NCF Nation: Casey Dick

The SEC's 10 best games in 2008

December, 22, 2008
12/22/08
9:13
AM ET

Posted by ESPN.com's Chris Low

The ballots have come in from near and far. I even received one from Heidelberg. With your help, I've managed to rank the top 10 games and the top 20 plays from the SEC this season. So sit back and enjoy a look back at a year that just may produce the fourth national champion from this conference in the past six years. We'll do the games first and then the plays a little bit later in the day. Thanks again for all you input. Here goes:

 
 Dale Zanine/US Presswire
 Quarterback Tim Tebow led Florida past then-No. 1 Alabama in the SEC title game.

1. Florida 31, Alabama 20, Atlanta, Dec. 6: In one of the most anticipated SEC games of the last quarter century, Florida played a near-perfect fourth quarter to rally past previously unbeaten and then No. 1-ranked Alabama in the SEC championship game. The showdown between two teams that had won a combined 20 straight games was essentially a play-in for a berth in the FedEx BCS National Championship Game. Florida earned that right and will take on Oklahoma on Jan. 8 in Miami. The game was extremely well-played. The only turnover was a meaningless one and came in the final seconds. Alabama's offensive line and Florida quarterback Tim Tebow each had points where they took over the game, but two long drives by the Gators in the fourth quarter after falling behind 20-17 were the difference. Tebow finished with three touchdown passes, and all three came on third down. The Crimson Tide only had the ball for six offensive plays in the fourth quarter, as Florida defensive end Jermaine Cunningham had a key third-down sack of Alabama quarterback John Parker Wilson. The Gators showed their mettle by winning without their most dynamic playmaker, Percy Harvin, who missed the game with a sprained ankle.

2. Alabama 27, LSU 21 (OT), Baton Rouge, Nov. 8: The return of Nick Saban to Baton Rouge was pretty uneventful off the field, but the game itself was filled with drama. It was a disappointing season for the defending national champion Tigers, but they were ready to play in this one. The two teams slugged it out for four quarters, and Alabama had a chance to win it with three seconds left in regulation. But LSU's Ricky Jean-Francois blocked Leigh Tiffin's 29-yard field goal attempt. With Tiger Stadium rocking, LSU redshirt freshman quarterback Jarrett Lee put a damper on things by throwing his fourth interception of the game on the Tigers' first possession in overtime. Fittingly, Alabama safety Rashad Johnson was there in the back of the end zone to collar the pick. It was his third of the game, and he took one of those back for a 54-yard touchdown in the second quarter. Alabama went right to freshman receiver Julio Jones on its first play in overtime, and Jones went up high and made a sweet adjustment in the air for a 24-yard catch at the 1. Alabama quarterback John Parker Wilson plunged in for the touchdown to keep the Tide unbeaten and clinch a trip to the SEC championship game.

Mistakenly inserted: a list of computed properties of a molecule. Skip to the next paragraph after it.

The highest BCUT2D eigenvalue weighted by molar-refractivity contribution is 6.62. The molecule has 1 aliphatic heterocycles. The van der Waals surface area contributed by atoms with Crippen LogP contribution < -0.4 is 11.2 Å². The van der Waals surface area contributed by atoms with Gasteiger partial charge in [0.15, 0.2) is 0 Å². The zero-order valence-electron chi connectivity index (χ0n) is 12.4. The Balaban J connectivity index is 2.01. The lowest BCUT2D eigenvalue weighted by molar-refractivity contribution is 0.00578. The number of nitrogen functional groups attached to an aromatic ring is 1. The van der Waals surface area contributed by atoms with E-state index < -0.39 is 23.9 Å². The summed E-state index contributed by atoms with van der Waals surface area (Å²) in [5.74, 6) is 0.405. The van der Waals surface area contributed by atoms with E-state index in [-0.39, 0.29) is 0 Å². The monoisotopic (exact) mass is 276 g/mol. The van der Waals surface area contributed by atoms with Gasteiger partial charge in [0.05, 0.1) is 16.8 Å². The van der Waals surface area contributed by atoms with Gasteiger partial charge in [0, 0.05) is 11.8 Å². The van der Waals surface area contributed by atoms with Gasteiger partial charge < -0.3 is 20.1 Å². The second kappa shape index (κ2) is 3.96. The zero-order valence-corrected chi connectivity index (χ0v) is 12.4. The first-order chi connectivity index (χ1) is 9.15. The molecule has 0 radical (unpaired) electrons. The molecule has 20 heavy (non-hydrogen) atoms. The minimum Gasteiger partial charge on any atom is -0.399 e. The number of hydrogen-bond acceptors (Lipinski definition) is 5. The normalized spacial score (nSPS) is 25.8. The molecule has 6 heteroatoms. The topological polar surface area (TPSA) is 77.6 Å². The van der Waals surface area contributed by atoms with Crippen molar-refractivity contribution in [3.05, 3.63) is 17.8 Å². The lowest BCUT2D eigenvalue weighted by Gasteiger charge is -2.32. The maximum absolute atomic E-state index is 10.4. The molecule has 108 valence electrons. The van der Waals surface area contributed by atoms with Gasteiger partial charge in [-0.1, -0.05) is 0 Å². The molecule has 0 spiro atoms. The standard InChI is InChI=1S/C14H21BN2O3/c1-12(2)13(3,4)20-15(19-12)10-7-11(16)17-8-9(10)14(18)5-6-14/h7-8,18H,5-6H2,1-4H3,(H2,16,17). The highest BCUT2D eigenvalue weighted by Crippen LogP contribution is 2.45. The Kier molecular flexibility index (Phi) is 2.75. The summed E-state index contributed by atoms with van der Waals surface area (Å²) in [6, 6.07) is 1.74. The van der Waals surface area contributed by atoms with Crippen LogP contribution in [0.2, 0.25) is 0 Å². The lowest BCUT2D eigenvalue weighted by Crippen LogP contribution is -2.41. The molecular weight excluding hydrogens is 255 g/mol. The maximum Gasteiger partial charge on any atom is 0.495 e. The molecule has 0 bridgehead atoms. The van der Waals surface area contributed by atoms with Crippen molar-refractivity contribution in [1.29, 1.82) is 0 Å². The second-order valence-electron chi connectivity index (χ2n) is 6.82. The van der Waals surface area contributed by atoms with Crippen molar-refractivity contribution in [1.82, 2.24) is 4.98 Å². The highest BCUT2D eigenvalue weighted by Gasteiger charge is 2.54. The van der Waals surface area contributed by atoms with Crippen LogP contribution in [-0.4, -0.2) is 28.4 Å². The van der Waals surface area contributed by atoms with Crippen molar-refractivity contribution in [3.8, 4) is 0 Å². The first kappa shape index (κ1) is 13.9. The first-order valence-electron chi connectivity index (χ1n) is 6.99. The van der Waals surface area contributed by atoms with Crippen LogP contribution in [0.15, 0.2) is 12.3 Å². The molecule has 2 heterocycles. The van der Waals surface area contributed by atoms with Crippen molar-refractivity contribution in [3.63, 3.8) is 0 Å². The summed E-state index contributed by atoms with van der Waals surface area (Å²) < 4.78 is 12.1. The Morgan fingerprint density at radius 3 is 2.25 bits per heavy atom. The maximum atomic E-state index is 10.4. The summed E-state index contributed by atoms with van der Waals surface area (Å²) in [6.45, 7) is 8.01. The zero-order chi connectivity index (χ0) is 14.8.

3. Ole Miss 31, Florida 30, Gainesville, Sept. 27: The upset of the year in the SEC doesn't look like quite the shocker now that it did back in September. The Rebels, who were a three-touchdown underdog when they went into the Swamp, ended the season on a five-game winning streak and head to the Cotton Bowl playing some of the best football in the league. But nobody saw their upset of the Gators coming. They'd just lost to Vanderbilt at home a week earlier. Quarterback Jevan Snead, though, grew up in a hurry with two touchdown passes, including an 86-yarder to Shay Hodge, with 5:26 to play, and the Rebels came up big on special teams and defense in the final minutes to snap a 14-game SEC road losing streak. Kentrell Lockett blocked the Gators' extra point attempt when it appeared they had tied the game with 3:28 left, and then Peria Jerry and a host of his Ole Miss defensive mates smothered Florida quarterback Tim Tebow on fourth-and-short at the Rebels' 32-yard line with 41 seconds remaining to seal the upset. Tebow and the Gators were fueled by the gut-wrenching setback and haven't lost since. In fact, nobody has come within double figures of them.

4. Arkansas 31, LSU 30, Little Rock, Nov. 28: After being decimated by Alabama, Texas and Florida earlier in the season, the Razorbacks hung on under first-year coach Bobby Petrino and improved greatly during the second half of the season. They caught an LSU team that was teetering on the Friday after Thanksgiving, and senior quarterback Casey Dick came off the bench in his final college game to deliver a memorable performance. A starter for the first 11 games of the season, Dick relieved his younger brother, Nathan Dick, who'd been injured. Casey Dick entered the game in the second half and rallied the Razorbacks from a 30-14 deficit. His 24-yard touchdown pass to London Crawford on a fourth-down play with 22 seconds remaining won it for the Hogs, who still had to sweat out a Colt David 63-yard field goal attempt with 2.4 seconds to play that was no good.